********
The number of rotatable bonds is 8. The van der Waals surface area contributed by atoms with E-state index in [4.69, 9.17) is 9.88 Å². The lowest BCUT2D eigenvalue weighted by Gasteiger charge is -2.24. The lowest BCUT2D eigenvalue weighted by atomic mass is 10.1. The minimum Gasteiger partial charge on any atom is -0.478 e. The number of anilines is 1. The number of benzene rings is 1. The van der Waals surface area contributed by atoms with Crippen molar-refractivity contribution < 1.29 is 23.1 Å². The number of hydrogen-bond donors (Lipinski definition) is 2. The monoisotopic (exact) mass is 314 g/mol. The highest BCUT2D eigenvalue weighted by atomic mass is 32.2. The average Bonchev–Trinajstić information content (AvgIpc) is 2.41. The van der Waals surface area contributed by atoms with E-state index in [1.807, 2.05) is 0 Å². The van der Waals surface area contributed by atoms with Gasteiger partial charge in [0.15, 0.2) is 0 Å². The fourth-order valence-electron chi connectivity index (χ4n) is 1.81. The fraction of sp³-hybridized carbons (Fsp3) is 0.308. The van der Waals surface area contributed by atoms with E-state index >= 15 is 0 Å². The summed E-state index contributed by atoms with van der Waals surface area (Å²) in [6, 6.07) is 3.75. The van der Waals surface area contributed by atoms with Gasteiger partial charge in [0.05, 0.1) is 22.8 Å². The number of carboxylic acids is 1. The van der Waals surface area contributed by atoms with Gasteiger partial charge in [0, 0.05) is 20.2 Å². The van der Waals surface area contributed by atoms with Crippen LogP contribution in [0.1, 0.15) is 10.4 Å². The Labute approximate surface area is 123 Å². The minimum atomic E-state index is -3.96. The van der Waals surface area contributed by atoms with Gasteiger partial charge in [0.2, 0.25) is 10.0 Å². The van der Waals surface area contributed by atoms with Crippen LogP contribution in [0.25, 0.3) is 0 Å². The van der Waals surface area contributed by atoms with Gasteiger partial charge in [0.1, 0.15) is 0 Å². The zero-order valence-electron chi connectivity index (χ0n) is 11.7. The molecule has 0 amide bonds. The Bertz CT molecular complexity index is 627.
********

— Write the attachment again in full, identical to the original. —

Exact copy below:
The number of rotatable bonds is 8. The van der Waals surface area contributed by atoms with E-state index in [4.69, 9.17) is 9.88 Å². The lowest BCUT2D eigenvalue weighted by Gasteiger charge is -2.24. The lowest BCUT2D eigenvalue weighted by atomic mass is 10.1. The minimum Gasteiger partial charge on any atom is -0.478 e. The number of anilines is 1. The number of benzene rings is 1. The van der Waals surface area contributed by atoms with Crippen molar-refractivity contribution < 1.29 is 23.1 Å². The number of hydrogen-bond donors (Lipinski definition) is 2. The monoisotopic (exact) mass is 314 g/mol. The highest BCUT2D eigenvalue weighted by atomic mass is 32.2. The average Bonchev–Trinajstić information content (AvgIpc) is 2.41. The van der Waals surface area contributed by atoms with E-state index in [1.807, 2.05) is 0 Å². The van der Waals surface area contributed by atoms with Gasteiger partial charge in [0.15, 0.2) is 0 Å². The fourth-order valence-electron chi connectivity index (χ4n) is 1.81. The fraction of sp³-hybridized carbons (Fsp3) is 0.308. The van der Waals surface area contributed by atoms with E-state index >= 15 is 0 Å². The summed E-state index contributed by atoms with van der Waals surface area (Å²) in [6, 6.07) is 3.75. The van der Waals surface area contributed by atoms with Gasteiger partial charge in [0.05, 0.1) is 22.8 Å². The number of carboxylic acids is 1. The van der Waals surface area contributed by atoms with Gasteiger partial charge in [0, 0.05) is 20.2 Å². The van der Waals surface area contributed by atoms with Crippen LogP contribution in [0.1, 0.15) is 10.4 Å². The Labute approximate surface area is 123 Å². The minimum atomic E-state index is -3.96. The van der Waals surface area contributed by atoms with Gasteiger partial charge in [0.2, 0.25) is 10.0 Å². The van der Waals surface area contributed by atoms with Crippen LogP contribution in [0.25, 0.3) is 0 Å². The van der Waals surface area contributed by atoms with Gasteiger partial charge in [0.1, 0.15) is 0 Å². The zero-order valence-electron chi connectivity index (χ0n) is 11.7. The molecule has 0 amide bonds. The Bertz CT molecular complexity index is 627.